A German-language film with an English director hopes to be the first British production to be named best international film at the Oscars, ITV News Arts Editor Nina Nannar reports
It is the most extraordinary film, courtesy of one of Britain’s leading directors Jonathan Glazer.
In a highly stylised and devastating film, The Zone of Interest tells the story of the commander of Auschwitz - Rudolph Höss - his wife Hedwig, and their five children.
They live in an elegant house with a delightful garden right on the borders of Auschwitz. It is just a wall that separates them from the concentration camp.
While the prisoners on one side of the wall must have heard the families festivities - their parties and dinners and get togethers - what we the viewers can hear is the terrible noise of shouts, screams, dogs barking and the industrial sounds of mass murder.
We never see what goes on inside the camp, but our brains are left to fill in the gaps of what we know was happening in Auschwitz.
It is chilling.
The film is based on a 2014 novel of the same name, by Martin Amis.
It has taken Mr Glazer and his team, which includes his British co-producer Jim Wilson, almost 10 years to bring this film to the screen.
To do it, the team returned to the site of Auschwitz in Poland.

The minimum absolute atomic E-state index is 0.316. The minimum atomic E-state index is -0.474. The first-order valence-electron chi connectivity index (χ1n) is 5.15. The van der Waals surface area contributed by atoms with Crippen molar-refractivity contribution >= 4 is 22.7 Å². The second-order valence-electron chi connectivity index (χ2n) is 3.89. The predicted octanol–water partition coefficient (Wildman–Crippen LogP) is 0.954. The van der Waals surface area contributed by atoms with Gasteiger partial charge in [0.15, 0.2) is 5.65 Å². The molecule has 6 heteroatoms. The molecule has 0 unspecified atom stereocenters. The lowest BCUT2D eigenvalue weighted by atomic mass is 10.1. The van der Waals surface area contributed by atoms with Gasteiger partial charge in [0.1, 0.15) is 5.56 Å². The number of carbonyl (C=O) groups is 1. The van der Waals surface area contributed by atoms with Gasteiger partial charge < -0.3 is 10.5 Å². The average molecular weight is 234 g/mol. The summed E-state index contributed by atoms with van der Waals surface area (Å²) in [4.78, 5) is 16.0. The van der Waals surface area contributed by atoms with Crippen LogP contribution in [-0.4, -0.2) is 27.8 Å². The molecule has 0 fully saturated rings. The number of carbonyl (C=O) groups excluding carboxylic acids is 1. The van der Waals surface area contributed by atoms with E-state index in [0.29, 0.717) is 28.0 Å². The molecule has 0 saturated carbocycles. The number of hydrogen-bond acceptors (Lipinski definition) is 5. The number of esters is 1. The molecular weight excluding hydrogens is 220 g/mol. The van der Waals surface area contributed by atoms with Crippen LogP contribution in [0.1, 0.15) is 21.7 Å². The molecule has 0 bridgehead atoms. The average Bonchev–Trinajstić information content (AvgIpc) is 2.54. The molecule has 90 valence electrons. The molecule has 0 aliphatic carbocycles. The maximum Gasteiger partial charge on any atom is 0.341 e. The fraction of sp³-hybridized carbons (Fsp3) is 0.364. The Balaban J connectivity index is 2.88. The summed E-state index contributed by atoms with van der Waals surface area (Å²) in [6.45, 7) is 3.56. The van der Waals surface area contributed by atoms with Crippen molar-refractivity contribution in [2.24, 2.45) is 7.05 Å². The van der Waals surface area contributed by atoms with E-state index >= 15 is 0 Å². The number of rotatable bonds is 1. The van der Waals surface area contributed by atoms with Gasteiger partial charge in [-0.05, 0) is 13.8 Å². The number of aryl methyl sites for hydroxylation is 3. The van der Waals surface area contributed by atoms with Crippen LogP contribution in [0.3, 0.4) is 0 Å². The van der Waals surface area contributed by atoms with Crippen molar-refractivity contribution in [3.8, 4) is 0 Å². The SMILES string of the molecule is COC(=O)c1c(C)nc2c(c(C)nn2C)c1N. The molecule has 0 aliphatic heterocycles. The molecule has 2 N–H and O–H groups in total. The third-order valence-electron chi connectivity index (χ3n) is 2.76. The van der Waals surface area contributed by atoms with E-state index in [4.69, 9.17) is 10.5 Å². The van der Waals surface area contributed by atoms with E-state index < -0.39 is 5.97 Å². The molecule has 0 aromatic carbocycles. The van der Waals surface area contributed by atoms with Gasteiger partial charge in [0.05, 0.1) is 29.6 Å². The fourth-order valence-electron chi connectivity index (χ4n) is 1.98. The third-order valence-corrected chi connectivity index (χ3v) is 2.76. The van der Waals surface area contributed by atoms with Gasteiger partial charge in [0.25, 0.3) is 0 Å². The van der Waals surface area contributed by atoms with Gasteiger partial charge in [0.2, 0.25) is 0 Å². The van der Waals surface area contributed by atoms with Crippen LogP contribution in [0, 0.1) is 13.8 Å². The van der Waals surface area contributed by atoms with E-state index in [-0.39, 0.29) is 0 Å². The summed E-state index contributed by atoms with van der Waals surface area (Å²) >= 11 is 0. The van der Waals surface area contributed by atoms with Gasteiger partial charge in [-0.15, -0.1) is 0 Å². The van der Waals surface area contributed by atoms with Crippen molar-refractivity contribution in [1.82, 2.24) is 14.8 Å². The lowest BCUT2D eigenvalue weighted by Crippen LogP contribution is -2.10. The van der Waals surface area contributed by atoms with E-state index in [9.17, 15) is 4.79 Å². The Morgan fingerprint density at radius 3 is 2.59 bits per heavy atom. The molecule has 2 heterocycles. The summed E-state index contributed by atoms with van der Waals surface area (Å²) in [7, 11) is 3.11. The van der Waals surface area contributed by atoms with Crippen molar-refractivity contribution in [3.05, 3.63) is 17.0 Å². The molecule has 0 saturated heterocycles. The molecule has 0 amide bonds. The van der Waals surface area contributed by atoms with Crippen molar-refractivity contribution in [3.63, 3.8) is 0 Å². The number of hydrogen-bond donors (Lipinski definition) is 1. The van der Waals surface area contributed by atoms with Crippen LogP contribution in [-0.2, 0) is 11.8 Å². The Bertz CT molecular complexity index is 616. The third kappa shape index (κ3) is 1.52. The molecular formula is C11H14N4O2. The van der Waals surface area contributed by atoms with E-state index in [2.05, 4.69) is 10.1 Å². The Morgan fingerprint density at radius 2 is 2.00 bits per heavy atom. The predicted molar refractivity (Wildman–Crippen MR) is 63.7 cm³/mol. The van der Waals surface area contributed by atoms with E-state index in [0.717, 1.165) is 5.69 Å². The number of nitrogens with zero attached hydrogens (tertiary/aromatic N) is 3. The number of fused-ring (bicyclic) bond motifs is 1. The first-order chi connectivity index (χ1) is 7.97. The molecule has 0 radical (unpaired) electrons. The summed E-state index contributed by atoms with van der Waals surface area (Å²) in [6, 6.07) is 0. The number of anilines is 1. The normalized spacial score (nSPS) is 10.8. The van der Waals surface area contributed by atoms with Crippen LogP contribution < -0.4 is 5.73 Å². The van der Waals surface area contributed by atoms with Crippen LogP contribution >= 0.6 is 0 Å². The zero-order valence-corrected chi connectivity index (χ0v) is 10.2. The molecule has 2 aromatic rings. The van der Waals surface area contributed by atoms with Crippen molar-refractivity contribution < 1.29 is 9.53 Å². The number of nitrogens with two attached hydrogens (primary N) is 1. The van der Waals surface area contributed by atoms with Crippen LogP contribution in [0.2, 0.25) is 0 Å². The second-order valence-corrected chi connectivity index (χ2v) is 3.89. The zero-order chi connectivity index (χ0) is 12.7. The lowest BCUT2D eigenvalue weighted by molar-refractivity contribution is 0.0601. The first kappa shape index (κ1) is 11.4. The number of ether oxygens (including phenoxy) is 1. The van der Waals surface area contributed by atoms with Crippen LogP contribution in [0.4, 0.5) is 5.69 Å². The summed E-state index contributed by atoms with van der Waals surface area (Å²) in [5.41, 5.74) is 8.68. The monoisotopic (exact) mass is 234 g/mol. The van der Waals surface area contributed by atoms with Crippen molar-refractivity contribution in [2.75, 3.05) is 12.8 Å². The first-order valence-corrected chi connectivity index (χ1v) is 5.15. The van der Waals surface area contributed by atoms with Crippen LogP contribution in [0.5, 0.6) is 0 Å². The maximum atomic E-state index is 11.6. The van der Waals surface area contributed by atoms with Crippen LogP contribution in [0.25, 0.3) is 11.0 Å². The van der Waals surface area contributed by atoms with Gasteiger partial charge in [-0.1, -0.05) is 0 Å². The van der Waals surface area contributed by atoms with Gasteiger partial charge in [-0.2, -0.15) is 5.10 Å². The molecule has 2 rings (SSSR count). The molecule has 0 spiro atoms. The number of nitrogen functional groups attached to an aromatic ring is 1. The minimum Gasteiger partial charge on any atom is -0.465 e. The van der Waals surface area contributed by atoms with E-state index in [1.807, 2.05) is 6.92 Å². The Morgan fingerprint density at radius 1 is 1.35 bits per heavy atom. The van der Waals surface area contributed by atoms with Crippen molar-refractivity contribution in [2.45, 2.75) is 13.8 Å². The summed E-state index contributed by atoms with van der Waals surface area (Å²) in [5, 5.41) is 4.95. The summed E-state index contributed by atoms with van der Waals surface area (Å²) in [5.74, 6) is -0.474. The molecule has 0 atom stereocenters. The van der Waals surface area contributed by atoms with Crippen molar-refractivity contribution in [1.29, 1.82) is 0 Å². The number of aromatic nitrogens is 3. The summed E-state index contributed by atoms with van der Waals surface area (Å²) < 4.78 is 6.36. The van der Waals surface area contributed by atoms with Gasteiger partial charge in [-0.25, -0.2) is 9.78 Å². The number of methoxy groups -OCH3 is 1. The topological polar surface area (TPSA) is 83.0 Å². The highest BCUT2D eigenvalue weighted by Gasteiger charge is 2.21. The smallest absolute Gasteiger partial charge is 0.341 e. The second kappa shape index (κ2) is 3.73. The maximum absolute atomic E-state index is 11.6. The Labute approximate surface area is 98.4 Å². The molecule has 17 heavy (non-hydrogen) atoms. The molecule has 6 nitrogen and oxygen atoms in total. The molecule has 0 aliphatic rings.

They gained permission to convert a building near the site so it is a replica of the Höss family home.
Mr Glazer put up cameras in different locations on the site, sometimes shooting simultaneously but controlling everything remotely so the actors were left alone.
It was part of Mr Glazer’s vision to get the cast not to act, but to be, said Christian Friedl, the German actor who plays the lead.
Sandra Huller, the German actress who plays Hedwig, said the fact that they were around Auschwitz added an extra layer of responsibility, pressure, and presence.
The two have been asked to play Nazi roles before, and it took both of them some time to agree to this film.
But it was Mr Glazer’s approach to the project which swayed them.
"We were the only Germans on site," said Huller.
"We were all aware that we were filming in a place and about an event which our country was responsible for," she added.
She loathed the character she played as she knew exactly what her husband was overseeing but chose to ignore it.
We instead see her showing off her carefully cultivated garden and telling her mother she had carefully planted vines to cover the wall separating them from the concentration camp.
Juxtaposing this seemingly ordinary life of domestic bliss with our knowledge of the unseen atrocities happening on the site packs a very powerful punch.
The two German actors point out its resonance with today - with the far-right rising across Europe and conflict dominating the headlines.
It is a timely reminder of the dangers of complicity through inaction.
The Zone of Interest is the favourite to pick up Britain’s first ever Oscar for international feature, one we’ve only been nominated twice before.
But whatever the outcome, Mr Glazer has delivered one of the most talked about and haunting films of recent years.
The film is scheduled to be released in the UK on February 2.
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